Finanical time series are time stamped sequential data where traditional feed-forward neural network doesn’t handle well. Recurrent neural network (RNN) solves this issue by feeding output neurons back into the input to provide memories of previous states. This turns out to be a huge success, especially in Natural Language Processing. Later on, Long short-term memory (LSTM) and Gated Recurrent Unit(GRU) are designed to alleviate the so-called vanishing/exploding gradients issues in the back-propagation phase of RNNs.
In this post, I will build an RNN model with LSTM or GRU cell to predict the prices of S&P 500. To be specific, a supervised machine learning model will be calibrated to predict tomorrow’s S&P 500 close price based on the prices from the previous 20 business days. This is a regression problem; yet the codes can be easily adapted to handle classification problem such as simply predicting tomorrow’s market direction. The code is located on Github.
The index data is uploaded here. It contains daily Open, High, Low, Close, and Volume information since year 2006. I use three of them, namely High, Low, and Close, believing that Average True Range containing relevant information about current market conditions. The data is firstly grouped into sliding window of 20 business days, and then splitted 90%/10% into train/test data sets.
An important step in using the stock price data is to normalize the data. Some people use sklearn.preprocessing.MinMaxScaler. To me a natural choice is yesterday’s close, which will give us the (intraday high/low) returns seen on newspaper.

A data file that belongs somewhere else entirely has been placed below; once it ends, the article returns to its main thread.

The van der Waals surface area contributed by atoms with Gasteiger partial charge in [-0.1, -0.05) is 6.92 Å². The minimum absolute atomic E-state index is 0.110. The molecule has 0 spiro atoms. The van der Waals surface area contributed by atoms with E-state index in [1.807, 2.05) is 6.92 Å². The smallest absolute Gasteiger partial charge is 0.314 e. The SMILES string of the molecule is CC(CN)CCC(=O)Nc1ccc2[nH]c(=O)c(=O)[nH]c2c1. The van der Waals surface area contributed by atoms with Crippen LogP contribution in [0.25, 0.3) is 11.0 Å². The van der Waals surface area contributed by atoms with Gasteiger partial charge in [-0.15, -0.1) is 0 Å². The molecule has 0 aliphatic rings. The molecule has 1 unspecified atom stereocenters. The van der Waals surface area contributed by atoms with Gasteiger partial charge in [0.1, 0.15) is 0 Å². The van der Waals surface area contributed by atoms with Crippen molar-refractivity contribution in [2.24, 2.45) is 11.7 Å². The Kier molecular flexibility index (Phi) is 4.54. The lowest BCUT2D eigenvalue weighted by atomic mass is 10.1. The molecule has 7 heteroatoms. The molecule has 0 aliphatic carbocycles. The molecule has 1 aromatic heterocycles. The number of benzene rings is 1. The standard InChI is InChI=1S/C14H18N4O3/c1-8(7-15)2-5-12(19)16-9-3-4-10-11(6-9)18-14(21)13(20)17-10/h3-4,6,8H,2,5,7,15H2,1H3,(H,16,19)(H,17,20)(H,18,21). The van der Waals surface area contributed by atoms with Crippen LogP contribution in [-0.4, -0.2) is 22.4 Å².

n_window_size = 20 # 20 business days; use first 19 to predict the 20th
To feed batches into tensorflow, it needs a help function called get_next_batch, which I literally adapted from .
# generate next batch; randomly shuffle test set; and then draw without replacement batch_size samples
I prefer using tensorflow directly to gain full control over graphs. An alternative is to use Keras [https://en.wikipedia.org/wiki/Keras]. Since we use 19 business days to predict the next business day, the step is 19. Also input is three because every day we use High, Low, and Close prices. Tensorflow already provides layer structure for basic RNN cells, as below.
n_steps = n_window_size - 1 # 20 business days, X has 19 days
To run the graph, initiate a tensorflow session and feed in batches. The trained model is also saved for later use.
with tf.Session() as sess:
Since we are predicting next day prices, the returns need to be converted back to prices and compare with actual closes.
y_train_actual = spx['Close'].iloc[n_window_size:n_train_set_size+n_window_size] # (2736,)
By now the RNN model is trained and ready to predict. The next step would be to put this forecasting signal into backtesting. Stay tuned.